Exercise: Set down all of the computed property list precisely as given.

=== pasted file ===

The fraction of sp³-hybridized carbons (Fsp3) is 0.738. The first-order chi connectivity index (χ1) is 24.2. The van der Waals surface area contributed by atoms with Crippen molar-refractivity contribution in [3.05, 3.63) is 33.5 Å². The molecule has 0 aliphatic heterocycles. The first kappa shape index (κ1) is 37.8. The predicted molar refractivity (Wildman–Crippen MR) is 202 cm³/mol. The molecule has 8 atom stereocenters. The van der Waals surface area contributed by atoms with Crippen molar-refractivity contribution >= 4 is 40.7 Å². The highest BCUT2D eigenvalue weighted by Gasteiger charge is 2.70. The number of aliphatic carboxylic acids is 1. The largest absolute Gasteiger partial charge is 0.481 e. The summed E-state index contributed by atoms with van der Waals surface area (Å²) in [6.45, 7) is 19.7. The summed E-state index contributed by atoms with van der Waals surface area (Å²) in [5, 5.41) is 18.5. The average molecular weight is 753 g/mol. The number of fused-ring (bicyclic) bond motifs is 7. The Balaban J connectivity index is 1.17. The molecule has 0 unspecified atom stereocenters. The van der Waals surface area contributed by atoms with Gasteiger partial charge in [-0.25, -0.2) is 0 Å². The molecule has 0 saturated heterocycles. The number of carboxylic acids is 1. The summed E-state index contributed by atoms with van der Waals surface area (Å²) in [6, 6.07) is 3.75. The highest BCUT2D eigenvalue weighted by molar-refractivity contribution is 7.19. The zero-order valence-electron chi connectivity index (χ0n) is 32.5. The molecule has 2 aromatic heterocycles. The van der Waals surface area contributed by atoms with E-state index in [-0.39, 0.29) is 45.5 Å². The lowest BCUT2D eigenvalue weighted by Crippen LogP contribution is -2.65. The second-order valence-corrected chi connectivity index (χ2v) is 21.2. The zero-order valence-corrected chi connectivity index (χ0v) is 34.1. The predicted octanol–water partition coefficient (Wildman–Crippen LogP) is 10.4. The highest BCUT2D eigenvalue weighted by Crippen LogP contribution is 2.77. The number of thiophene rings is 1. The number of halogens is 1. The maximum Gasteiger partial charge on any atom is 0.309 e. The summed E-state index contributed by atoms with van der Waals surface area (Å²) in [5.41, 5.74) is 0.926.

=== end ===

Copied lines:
The fraction of sp³-hybridized carbons (Fsp3) is 0.738. The first-order chi connectivity index (χ1) is 24.2. The van der Waals surface area contributed by atoms with Crippen molar-refractivity contribution in [3.05, 3.63) is 33.5 Å². The molecule has 0 aliphatic heterocycles. The first kappa shape index (κ1) is 37.8. The predicted molar refractivity (Wildman–Crippen MR) is 202 cm³/mol. The molecule has 8 atom stereocenters. The van der Waals surface area contributed by atoms with Crippen molar-refractivity contribution >= 4 is 40.7 Å². The highest BCUT2D eigenvalue weighted by Gasteiger charge is 2.70. The number of aliphatic carboxylic acids is 1. The largest absolute Gasteiger partial charge is 0.481 e. The summed E-state index contributed by atoms with van der Waals surface area (Å²) in [6.45, 7) is 19.7. The summed E-state index contributed by atoms with van der Waals surface area (Å²) in [5, 5.41) is 18.5. The average molecular weight is 753 g/mol. The number of fused-ring (bicyclic) bond motifs is 7. The Balaban J connectivity index is 1.17. The molecule has 0 unspecified atom stereocenters. The van der Waals surface area contributed by atoms with Gasteiger partial charge in [-0.25, -0.2) is 0 Å². The molecule has 0 saturated heterocycles. The number of carboxylic acids is 1. The summed E-state index contributed by atoms with van der Waals surface area (Å²) in [6, 6.07) is 3.75. The highest BCUT2D eigenvalue weighted by molar-refractivity contribution is 7.19. The zero-order valence-electron chi connectivity index (χ0n) is 32.5. The molecule has 2 aromatic heterocycles. The van der Waals surface area contributed by atoms with E-state index in [-0.39, 0.29) is 45.5 Å². The lowest BCUT2D eigenvalue weighted by Crippen LogP contribution is -2.65. The second-order valence-corrected chi connectivity index (χ2v) is 21.2. The zero-order valence-corrected chi connectivity index (χ0v) is 34.1. The predicted octanol–water partition coefficient (Wildman–Crippen LogP) is 10.4. The highest BCUT2D eigenvalue weighted by Crippen LogP contribution is 2.77. The number of thiophene rings is 1. The number of halogens is 1. The maximum Gasteiger partial charge on any atom is 0.309 e. The summed E-state index contributed by atoms with van der Waals surface area (Å²) in [5.41, 5.74) is 0.926.